dict.org

The DICT Development Group


Search for:
Search type:
Database:

Database copyright information
Server information
Wiki: Resources, links, and other information


2 definitions found
 for Spirit of wine
From The Collaborative International Dictionary of English v.0.48 :

  Spirit \Spir"it\, n. [OF. espirit, esperit, F. esprit, L.
     spiritus, from spirare to breathe, to blow. Cf. Conspire,
     Expire, Esprit, Sprite.]
     1. Air set in motion by breathing; breath; hence, sometimes,
        life itself. [Obs.] "All of spirit would deprive."
        --Spenser.
        [1913 Webster]
  
              The mild air, with season moderate,
              Gently attempered, and disposed eo well,
              That still it breathed foorth sweet spirit.
                                                    --Spenser.
        [1913 Webster]
  
     2. A rough breathing; an aspirate, as the letter h; also, a
        mark to denote aspiration; a breathing. [Obs.]
        [1913 Webster]
  
              Be it a letter or spirit, we have great use for it.
                                                    --B. Jonson.
        [1913 Webster]
  
     3. Life, or living substance, considered independently of
        corporeal existence; an intelligence conceived of apart
        from any physical organization or embodiment; vital
        essence, force, or energy, as distinct from matter.
        [1913 Webster]
  
     4. The intelligent, immaterial and immortal part of man; the
        soul, in distinction from the body in which it resides;
        the agent or subject of vital and spiritual functions,
        whether spiritual or material.
        [1913 Webster]
  
              There is a spirit in man; and the inspiration of the
              Almighty giveth them understanding.   --Job xxxii.
                                                    8.
        [1913 Webster]
  
              As the body without the spirit is dead, so faith
              without works is dead also.           --James ii.
                                                    26.
        [1913 Webster]
  
              Spirit is a substance wherein thinking, knowing,
              doubting, and a power of moving, do subsist.
                                                    --Locke.
        [1913 Webster]
  
     5. Specifically, a disembodied soul; the human soul after it
        has left the body.
        [1913 Webster]
  
              Then shall the dust return to the earth as it was,
              and the spirit shall return unto God who gave it.
                                                    --Eccl. xii.
                                                    7.
        [1913 Webster]
  
              Ye gentle spirits far away,
              With whom we shared the cup of grace. --Keble.
        [1913 Webster]
  
     6. Any supernatural being, good or bad; an apparition; a
        specter; a ghost; also, sometimes, a sprite,; a fairy; an
        elf.
        [1913 Webster]
  
              Whilst young, preserve his tender mind from all
              impressions of spirits and goblins in the dark.
                                                    --Locke.
        [1913 Webster]
  
     7. Energy, vivacity, ardor, enthusiasm, courage, etc.
        [1913 Webster]
  
              "Write it then, quickly," replied Bede; and
              summoning all his spirits together, like the last
              blaze of a candle going out, he indited it, and
              expired.                              --Fuller.
        [1913 Webster]
  
     8. One who is vivacious or lively; one who evinces great
        activity or peculiar characteristics of mind or temper;
        as, a ruling spirit; a schismatic spirit.
        [1913 Webster]
  
              Such spirits as he desired to please, such would I
              choose for my judges.                 --Dryden.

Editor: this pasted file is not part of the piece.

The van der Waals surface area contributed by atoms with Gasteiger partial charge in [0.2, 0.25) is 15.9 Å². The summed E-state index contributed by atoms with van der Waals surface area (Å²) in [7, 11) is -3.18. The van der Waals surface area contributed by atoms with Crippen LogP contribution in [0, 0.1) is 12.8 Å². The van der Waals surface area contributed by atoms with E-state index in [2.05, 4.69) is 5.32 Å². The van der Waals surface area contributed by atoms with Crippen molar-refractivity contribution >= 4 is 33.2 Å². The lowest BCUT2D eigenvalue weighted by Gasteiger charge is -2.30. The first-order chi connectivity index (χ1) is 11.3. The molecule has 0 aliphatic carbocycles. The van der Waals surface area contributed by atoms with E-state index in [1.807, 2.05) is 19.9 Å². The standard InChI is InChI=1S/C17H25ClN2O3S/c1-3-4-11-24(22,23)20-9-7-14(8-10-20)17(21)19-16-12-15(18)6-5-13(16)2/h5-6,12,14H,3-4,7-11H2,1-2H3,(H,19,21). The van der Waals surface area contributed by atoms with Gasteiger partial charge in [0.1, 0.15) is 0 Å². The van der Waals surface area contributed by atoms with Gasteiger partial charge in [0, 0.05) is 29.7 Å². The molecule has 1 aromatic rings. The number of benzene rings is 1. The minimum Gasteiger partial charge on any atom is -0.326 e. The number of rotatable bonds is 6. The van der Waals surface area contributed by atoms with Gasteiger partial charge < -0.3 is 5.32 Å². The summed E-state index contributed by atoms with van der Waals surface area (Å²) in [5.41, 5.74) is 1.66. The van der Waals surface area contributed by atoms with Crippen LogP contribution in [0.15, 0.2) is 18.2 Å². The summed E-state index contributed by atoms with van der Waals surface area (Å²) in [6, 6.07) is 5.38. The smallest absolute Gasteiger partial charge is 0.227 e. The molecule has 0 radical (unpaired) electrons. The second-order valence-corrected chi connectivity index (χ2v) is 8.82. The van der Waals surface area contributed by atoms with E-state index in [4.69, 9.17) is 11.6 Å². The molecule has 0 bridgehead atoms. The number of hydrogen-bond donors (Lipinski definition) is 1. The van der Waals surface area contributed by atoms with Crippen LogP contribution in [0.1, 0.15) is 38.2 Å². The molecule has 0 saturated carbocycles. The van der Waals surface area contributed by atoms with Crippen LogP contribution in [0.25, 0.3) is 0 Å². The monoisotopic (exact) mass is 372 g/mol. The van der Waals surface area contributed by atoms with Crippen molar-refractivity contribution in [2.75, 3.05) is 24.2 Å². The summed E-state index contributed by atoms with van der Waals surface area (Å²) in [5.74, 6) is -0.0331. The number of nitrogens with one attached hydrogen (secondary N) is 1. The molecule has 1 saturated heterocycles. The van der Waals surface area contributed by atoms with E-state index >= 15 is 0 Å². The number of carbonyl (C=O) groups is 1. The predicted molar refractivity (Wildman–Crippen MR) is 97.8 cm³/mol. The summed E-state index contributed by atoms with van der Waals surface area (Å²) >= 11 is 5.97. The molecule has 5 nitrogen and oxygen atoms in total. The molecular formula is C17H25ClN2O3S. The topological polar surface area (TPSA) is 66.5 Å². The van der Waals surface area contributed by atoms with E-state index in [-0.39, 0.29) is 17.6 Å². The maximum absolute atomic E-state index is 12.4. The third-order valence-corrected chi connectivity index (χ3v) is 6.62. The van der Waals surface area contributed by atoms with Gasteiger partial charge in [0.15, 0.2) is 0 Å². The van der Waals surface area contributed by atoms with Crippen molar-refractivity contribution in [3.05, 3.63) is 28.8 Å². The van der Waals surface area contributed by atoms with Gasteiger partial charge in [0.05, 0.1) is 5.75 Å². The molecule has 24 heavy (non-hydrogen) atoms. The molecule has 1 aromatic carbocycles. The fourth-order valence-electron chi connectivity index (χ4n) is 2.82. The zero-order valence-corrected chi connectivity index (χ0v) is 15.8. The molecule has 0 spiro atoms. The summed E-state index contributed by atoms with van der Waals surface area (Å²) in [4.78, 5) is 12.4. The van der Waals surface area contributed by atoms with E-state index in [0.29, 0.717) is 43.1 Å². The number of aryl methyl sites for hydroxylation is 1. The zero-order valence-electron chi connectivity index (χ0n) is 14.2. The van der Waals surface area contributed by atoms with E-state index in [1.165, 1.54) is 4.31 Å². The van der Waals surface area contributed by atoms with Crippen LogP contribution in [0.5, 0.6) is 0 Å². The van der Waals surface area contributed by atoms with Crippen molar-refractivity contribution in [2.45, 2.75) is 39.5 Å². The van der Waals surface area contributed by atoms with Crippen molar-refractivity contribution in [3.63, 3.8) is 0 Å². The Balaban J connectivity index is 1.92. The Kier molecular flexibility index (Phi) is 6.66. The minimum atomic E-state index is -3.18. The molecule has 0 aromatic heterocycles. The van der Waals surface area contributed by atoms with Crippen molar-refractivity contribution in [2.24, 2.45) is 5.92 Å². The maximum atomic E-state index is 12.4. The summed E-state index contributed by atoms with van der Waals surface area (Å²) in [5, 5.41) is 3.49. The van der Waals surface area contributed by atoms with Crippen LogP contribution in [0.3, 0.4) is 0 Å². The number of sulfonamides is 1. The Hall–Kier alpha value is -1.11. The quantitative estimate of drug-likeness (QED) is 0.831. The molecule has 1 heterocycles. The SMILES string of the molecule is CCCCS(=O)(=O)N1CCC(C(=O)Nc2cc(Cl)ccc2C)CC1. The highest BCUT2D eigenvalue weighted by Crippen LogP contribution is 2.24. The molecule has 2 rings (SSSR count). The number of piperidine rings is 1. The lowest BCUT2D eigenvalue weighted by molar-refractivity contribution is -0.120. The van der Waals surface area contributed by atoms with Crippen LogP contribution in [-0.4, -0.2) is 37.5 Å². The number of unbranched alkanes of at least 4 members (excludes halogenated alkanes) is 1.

[1913 Webster]
  
     9. Temper or disposition of mind; mental condition or
        disposition; intellectual or moral state; -- often in the
        plural; as, to be cheerful, or in good spirits; to be
        downhearted, or in bad spirits.
        [1913 Webster]
  
              God has . . . made a spirit of building succeed a
              spirit of pulling down.               --South.
        [1913 Webster]
  
              A perfect judge will read each work of wit
              With the same spirit that its author writ. --Pope.
        [1913 Webster]
  
     10. Intent; real meaning; -- opposed to the letter, or to
         formal statement; also, characteristic quality,
         especially such as is derived from the individual genius
         or the personal character; as, the spirit of an
         enterprise, of a document, or the like.
         [1913 Webster]
  
     11. Tenuous, volatile, airy, or vapory substance, possessed
         of active qualities.
         [1913 Webster]
  
               All bodies have spirits . . . within them. --Bacon.
         [1913 Webster]
  
     12. Any liquid produced by distillation; especially, alcohol,
         the spirits, or spirit, of wine (it having been first
         distilled from wine): -- often in the plural.
         [1913 Webster]
  
     13. pl. Rum, whisky, brandy, gin, and other distilled liquors
         having much alcohol, in distinction from wine and malt
         liquors.
         [1913 Webster]
  
     14. (Med.) A solution in alcohol of a volatile principle. Cf.
         Tincture. --U. S. Disp.
         [1913 Webster]
  
     15. (Alchemy) Any one of the four substances, sulphur, sal
         ammoniac, quicksilver, or arsenic (or, according to some,
         orpiment).
         [1913 Webster]
  
               The four spirits and the bodies seven. --Chaucer.
         [1913 Webster]
  
     16. (Dyeing) Stannic chloride. See under Stannic.
         [1913 Webster]
  
     Note: Spirit is sometimes joined with other words, forming
           compounds, generally of obvious signification; as,
           spirit-moving, spirit-searching, spirit-stirring, etc.
           [1913 Webster]
  
     Astral spirits, Familiar spirits, etc. See under
        Astral, Familiar, etc.
  
     Animal spirits.
         (a) (Physiol.) The fluid which at one time was supposed
             to circulate through the nerves and was regarded as
             the agent of sensation and motion; -- called also the
             nervous fluid, or nervous principle.